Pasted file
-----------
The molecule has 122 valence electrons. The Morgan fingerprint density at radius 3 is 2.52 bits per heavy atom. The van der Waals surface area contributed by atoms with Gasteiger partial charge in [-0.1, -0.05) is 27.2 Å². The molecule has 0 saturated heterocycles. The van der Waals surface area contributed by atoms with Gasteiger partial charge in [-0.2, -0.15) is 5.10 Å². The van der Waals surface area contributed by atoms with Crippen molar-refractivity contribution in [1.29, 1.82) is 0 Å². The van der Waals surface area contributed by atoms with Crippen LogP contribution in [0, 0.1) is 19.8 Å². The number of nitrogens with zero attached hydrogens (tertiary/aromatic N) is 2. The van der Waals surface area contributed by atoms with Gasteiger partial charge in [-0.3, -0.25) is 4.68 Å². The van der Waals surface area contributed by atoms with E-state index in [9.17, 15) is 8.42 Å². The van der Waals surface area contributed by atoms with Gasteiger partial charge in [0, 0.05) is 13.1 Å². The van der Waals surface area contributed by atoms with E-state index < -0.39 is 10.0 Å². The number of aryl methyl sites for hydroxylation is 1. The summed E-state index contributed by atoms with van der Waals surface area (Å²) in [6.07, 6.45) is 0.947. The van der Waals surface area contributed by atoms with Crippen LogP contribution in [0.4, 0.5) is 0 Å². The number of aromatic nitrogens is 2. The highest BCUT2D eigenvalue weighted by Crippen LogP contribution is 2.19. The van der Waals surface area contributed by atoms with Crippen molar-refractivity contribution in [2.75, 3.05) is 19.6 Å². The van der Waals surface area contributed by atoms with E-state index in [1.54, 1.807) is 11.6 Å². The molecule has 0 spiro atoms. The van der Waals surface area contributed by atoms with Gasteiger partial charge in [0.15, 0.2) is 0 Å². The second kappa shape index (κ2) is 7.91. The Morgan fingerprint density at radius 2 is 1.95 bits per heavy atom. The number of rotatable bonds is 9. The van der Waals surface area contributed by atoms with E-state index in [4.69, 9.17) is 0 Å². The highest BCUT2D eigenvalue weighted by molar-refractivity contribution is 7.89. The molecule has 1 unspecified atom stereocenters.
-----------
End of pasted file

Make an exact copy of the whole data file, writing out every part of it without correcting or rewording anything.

The molecule has 122 valence electrons. The Morgan fingerprint density at radius 3 is 2.52 bits per heavy atom. The van der Waals surface area contributed by atoms with Gasteiger partial charge in [-0.1, -0.05) is 27.2 Å². The molecule has 0 saturated heterocycles. The van der Waals surface area contributed by atoms with Gasteiger partial charge in [-0.2, -0.15) is 5.10 Å². The van der Waals surface area contributed by atoms with Crippen molar-refractivity contribution in [1.29, 1.82) is 0 Å². The van der Waals surface area contributed by atoms with Crippen LogP contribution in [0, 0.1) is 19.8 Å². The number of nitrogens with zero attached hydrogens (tertiary/aromatic N) is 2. The van der Waals surface area contributed by atoms with Gasteiger partial charge in [-0.3, -0.25) is 4.68 Å². The van der Waals surface area contributed by atoms with E-state index in [9.17, 15) is 8.42 Å². The van der Waals surface area contributed by atoms with Gasteiger partial charge in [0, 0.05) is 13.1 Å². The van der Waals surface area contributed by atoms with E-state index < -0.39 is 10.0 Å². The number of aryl methyl sites for hydroxylation is 1. The summed E-state index contributed by atoms with van der Waals surface area (Å²) in [6.07, 6.45) is 0.947. The van der Waals surface area contributed by atoms with Crippen LogP contribution in [0.4, 0.5) is 0 Å². The number of aromatic nitrogens is 2. The highest BCUT2D eigenvalue weighted by Crippen LogP contribution is 2.19. The van der Waals surface area contributed by atoms with Crippen molar-refractivity contribution in [2.75, 3.05) is 19.6 Å². The van der Waals surface area contributed by atoms with E-state index in [1.54, 1.807) is 11.6 Å². The molecule has 0 spiro atoms. The van der Waals surface area contributed by atoms with Gasteiger partial charge in [0.15, 0.2) is 0 Å². The second kappa shape index (κ2) is 7.91. The Morgan fingerprint density at radius 2 is 1.95 bits per heavy atom. The number of rotatable bonds is 9. The van der Waals surface area contributed by atoms with E-state index in [4.69, 9.17) is 0 Å². The highest BCUT2D eigenvalue weighted by molar-refractivity contribution is 7.89. The molecule has 1 unspecified atom stereocenters.